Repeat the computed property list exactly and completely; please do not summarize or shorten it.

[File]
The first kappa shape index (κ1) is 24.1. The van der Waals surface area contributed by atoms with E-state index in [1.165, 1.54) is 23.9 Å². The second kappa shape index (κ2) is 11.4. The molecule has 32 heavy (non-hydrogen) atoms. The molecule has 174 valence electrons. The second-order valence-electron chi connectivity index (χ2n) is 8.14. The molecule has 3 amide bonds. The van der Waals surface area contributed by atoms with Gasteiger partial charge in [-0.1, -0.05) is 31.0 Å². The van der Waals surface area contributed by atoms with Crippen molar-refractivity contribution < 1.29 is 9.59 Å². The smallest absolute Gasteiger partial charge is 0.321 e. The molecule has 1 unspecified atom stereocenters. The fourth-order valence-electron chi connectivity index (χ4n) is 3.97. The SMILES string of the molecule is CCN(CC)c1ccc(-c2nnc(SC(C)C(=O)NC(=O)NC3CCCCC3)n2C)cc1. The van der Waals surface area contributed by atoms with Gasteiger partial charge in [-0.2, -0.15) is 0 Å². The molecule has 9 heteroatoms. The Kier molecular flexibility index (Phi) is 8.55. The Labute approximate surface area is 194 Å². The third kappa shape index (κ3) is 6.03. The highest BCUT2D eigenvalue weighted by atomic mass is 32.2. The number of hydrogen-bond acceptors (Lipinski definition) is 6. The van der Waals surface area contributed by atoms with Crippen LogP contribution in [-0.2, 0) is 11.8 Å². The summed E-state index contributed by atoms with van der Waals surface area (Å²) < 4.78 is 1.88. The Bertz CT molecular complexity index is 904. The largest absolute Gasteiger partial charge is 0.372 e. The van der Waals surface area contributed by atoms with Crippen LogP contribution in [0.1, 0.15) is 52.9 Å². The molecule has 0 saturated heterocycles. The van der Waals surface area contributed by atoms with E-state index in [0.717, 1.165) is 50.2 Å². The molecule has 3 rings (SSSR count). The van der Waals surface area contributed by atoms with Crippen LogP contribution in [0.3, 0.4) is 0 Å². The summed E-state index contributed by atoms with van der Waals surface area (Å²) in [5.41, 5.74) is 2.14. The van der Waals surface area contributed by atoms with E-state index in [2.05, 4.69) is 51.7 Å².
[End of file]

The first kappa shape index (κ1) is 24.1. The van der Waals surface area contributed by atoms with E-state index in [1.165, 1.54) is 23.9 Å². The second kappa shape index (κ2) is 11.4. The molecule has 32 heavy (non-hydrogen) atoms. The molecule has 174 valence electrons. The second-order valence-electron chi connectivity index (χ2n) is 8.14. The molecule has 3 amide bonds. The van der Waals surface area contributed by atoms with Gasteiger partial charge in [-0.1, -0.05) is 31.0 Å². The van der Waals surface area contributed by atoms with Crippen molar-refractivity contribution < 1.29 is 9.59 Å². The smallest absolute Gasteiger partial charge is 0.321 e. The molecule has 1 unspecified atom stereocenters. The fourth-order valence-electron chi connectivity index (χ4n) is 3.97. The SMILES string of the molecule is CCN(CC)c1ccc(-c2nnc(SC(C)C(=O)NC(=O)NC3CCCCC3)n2C)cc1. The van der Waals surface area contributed by atoms with Gasteiger partial charge in [-0.2, -0.15) is 0 Å². The molecule has 9 heteroatoms. The Kier molecular flexibility index (Phi) is 8.55. The Labute approximate surface area is 194 Å². The third kappa shape index (κ3) is 6.03. The highest BCUT2D eigenvalue weighted by atomic mass is 32.2. The number of hydrogen-bond acceptors (Lipinski definition) is 6. The van der Waals surface area contributed by atoms with Crippen LogP contribution in [-0.2, 0) is 11.8 Å². The summed E-state index contributed by atoms with van der Waals surface area (Å²) < 4.78 is 1.88. The Bertz CT molecular complexity index is 904. The largest absolute Gasteiger partial charge is 0.372 e. The van der Waals surface area contributed by atoms with Crippen LogP contribution in [0.1, 0.15) is 52.9 Å². The molecule has 0 saturated heterocycles. The van der Waals surface area contributed by atoms with E-state index in [0.717, 1.165) is 50.2 Å². The molecule has 3 rings (SSSR count). The van der Waals surface area contributed by atoms with Crippen LogP contribution in [0.3, 0.4) is 0 Å². The summed E-state index contributed by atoms with van der Waals surface area (Å²) in [5.41, 5.74) is 2.14. The van der Waals surface area contributed by atoms with E-state index in [2.05, 4.69) is 51.7 Å².